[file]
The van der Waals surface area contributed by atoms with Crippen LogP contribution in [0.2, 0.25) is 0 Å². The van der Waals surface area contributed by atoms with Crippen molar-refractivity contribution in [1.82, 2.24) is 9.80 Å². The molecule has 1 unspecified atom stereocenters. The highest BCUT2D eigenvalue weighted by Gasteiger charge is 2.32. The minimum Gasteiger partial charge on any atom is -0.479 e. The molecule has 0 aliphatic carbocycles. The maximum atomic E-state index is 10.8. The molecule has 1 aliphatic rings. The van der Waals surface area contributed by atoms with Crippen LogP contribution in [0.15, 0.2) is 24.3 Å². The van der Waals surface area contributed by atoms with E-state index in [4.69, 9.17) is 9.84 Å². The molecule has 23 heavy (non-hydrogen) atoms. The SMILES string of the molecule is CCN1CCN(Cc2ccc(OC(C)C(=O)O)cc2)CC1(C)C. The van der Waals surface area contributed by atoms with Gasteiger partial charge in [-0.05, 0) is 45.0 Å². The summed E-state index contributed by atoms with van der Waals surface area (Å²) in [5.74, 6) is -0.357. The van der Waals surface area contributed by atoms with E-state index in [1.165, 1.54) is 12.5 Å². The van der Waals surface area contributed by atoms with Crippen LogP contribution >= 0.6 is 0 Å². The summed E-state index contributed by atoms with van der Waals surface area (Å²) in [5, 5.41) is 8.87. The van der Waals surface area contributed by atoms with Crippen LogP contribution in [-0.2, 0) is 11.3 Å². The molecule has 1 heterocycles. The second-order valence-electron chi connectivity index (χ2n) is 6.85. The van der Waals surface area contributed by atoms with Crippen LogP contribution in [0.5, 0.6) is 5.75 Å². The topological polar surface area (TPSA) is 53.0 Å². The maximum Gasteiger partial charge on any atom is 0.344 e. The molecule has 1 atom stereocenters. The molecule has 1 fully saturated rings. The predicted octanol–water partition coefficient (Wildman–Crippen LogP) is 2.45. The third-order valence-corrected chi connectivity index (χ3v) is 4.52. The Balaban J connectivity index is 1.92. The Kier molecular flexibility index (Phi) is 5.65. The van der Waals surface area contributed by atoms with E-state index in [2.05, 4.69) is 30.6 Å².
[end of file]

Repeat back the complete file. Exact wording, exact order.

The van der Waals surface area contributed by atoms with Crippen LogP contribution in [0.2, 0.25) is 0 Å². The van der Waals surface area contributed by atoms with Crippen molar-refractivity contribution in [1.82, 2.24) is 9.80 Å². The molecule has 1 unspecified atom stereocenters. The highest BCUT2D eigenvalue weighted by Gasteiger charge is 2.32. The minimum Gasteiger partial charge on any atom is -0.479 e. The molecule has 0 aliphatic carbocycles. The maximum atomic E-state index is 10.8. The molecule has 1 aliphatic rings. The van der Waals surface area contributed by atoms with Crippen LogP contribution in [0.15, 0.2) is 24.3 Å². The van der Waals surface area contributed by atoms with E-state index in [4.69, 9.17) is 9.84 Å². The molecule has 23 heavy (non-hydrogen) atoms. The SMILES string of the molecule is CCN1CCN(Cc2ccc(OC(C)C(=O)O)cc2)CC1(C)C. The van der Waals surface area contributed by atoms with Gasteiger partial charge in [-0.05, 0) is 45.0 Å². The summed E-state index contributed by atoms with van der Waals surface area (Å²) in [5.74, 6) is -0.357. The van der Waals surface area contributed by atoms with E-state index in [1.165, 1.54) is 12.5 Å². The van der Waals surface area contributed by atoms with Crippen LogP contribution >= 0.6 is 0 Å². The summed E-state index contributed by atoms with van der Waals surface area (Å²) in [5, 5.41) is 8.87. The van der Waals surface area contributed by atoms with Crippen LogP contribution in [-0.2, 0) is 11.3 Å². The molecule has 1 heterocycles. The second-order valence-electron chi connectivity index (χ2n) is 6.85. The van der Waals surface area contributed by atoms with Crippen LogP contribution in [0.5, 0.6) is 5.75 Å². The topological polar surface area (TPSA) is 53.0 Å². The maximum Gasteiger partial charge on any atom is 0.344 e. The molecule has 1 atom stereocenters. The molecule has 1 fully saturated rings. The predicted octanol–water partition coefficient (Wildman–Crippen LogP) is 2.45. The third-order valence-corrected chi connectivity index (χ3v) is 4.52. The Balaban J connectivity index is 1.92. The Kier molecular flexibility index (Phi) is 5.65. The van der Waals surface area contributed by atoms with E-state index in [2.05, 4.69) is 30.6 Å².